In exemplary embodiments of the present disclosure, the water soluble material, composition or system may be added during cement formulation at various water-cement ratios. In alternative exemplary embodiments, the disclosed water soluble material, composition or system may be applied to a hardened concrete-containing structure or surface through various treatment techniques, e.g., by spraying, brushing or misting an effective amount of the disclosed material, composition or system onto one or more surfaces of the concrete-containing structure. The treated structure(s) advantageously demonstrate and/or effect: (i) enhanced autogenous healing of cracks that form in the hardened concrete structure; (ii) improved corrosion properties, e.g., a substantially reduced corrosion rate; and (iii) advantageous resistance to water permeation.

An advantageous technique for synthesizing the disclosed materials, compositions and systems is provided herein. Of note, the active compositions disclosed herein are water soluble and are generally stored, distributed and utilized in an aqueous form. In an exemplary implementation of the present disclosure, the active ingredient is present in the aqueous solution at a level of about 20% by weight. Despite the solubility of the active ingredients/compositions disclosed herein, such ingredients/compositions are effective to inhibit and/or prevent water penetration in situ, i.e., in cement-containing structures.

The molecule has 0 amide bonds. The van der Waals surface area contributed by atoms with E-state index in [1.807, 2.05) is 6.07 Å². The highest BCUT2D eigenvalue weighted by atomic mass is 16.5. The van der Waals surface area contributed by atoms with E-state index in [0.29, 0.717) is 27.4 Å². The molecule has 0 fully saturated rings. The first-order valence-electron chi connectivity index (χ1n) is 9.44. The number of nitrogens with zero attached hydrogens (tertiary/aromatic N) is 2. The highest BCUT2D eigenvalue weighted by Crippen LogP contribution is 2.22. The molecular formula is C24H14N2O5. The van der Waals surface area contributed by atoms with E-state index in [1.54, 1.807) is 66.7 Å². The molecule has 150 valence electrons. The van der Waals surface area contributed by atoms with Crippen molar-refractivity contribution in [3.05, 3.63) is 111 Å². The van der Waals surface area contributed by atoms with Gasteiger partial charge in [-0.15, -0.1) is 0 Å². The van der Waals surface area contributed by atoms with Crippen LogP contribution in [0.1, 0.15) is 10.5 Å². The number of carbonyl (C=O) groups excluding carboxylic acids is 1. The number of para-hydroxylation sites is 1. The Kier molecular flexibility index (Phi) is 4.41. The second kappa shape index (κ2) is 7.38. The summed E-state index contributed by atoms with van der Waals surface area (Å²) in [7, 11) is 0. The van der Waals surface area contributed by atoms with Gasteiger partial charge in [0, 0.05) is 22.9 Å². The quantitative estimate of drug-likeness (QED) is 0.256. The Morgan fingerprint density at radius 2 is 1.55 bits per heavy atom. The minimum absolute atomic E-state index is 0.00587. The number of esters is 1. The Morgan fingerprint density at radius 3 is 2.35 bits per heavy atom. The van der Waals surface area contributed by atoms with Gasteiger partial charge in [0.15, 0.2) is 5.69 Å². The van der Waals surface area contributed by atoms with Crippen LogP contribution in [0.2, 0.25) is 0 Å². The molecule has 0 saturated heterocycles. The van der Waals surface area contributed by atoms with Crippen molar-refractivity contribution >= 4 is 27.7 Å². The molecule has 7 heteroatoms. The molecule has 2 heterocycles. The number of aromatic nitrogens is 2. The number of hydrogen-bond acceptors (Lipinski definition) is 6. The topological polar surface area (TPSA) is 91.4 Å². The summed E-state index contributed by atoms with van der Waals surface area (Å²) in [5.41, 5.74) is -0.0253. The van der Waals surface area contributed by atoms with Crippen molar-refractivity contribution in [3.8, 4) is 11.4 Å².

Exemplary solutions and systems of the present disclosure may further include a thinning agent and/or a carrier that is effective to reduce the viscosity of the disclosed solution/system, particularly for post-construction treatments, i.e., treatments for hardened concrete structures/surfaces. For example, a thinning agent may be incorporated into the disclosed solution/system in an amount of about 5% to about 70% by weight. The thinning agent advantageously facilitates penetration of the disclosed water soluble solution/system into the concrete-containing structure, e.g., through pores, cracks and/or fissures formed or defined in the concrete-containing structure. Exemplary thinning agents include isopropyl alcohol or a similar solvent (or combinations thereof). Of note, the disclosed thinning agents may additionally function to reduce the potential for impurity(ies) to react with the disclosed solution/system, e.g., potential reactions with Ca+ ions in the concrete-containing structures, thereby enhancing the stability and/or overall effectiveness of the disclosed solution/system.

Post-construction materials and structures that may be treated with the disclosed solutions/systems vary widely, and include structures such as reinforced or un-reinforced concrete assemblies or elements, mortar, stucco and the like. In exemplary embodiments of the present disclosure, the disclosed solution/system may be applied directly to the exterior surface of a reinforced and/or un-reinforced concrete structure and be permitted to penetrate to interior regions thereof, e.g., by capillary action.

Additional features, functionalities and beneficial results associated with the disclosed solution/system and treatment modalities associated therewith will be apparent from the detailed description which follows.

BRIEF DESCRIPTION OF THE FIGURE

To assist those of ordinary skill in the art in making and using the disclosed systems and methods, reference is made to the accompanying figure, wherein: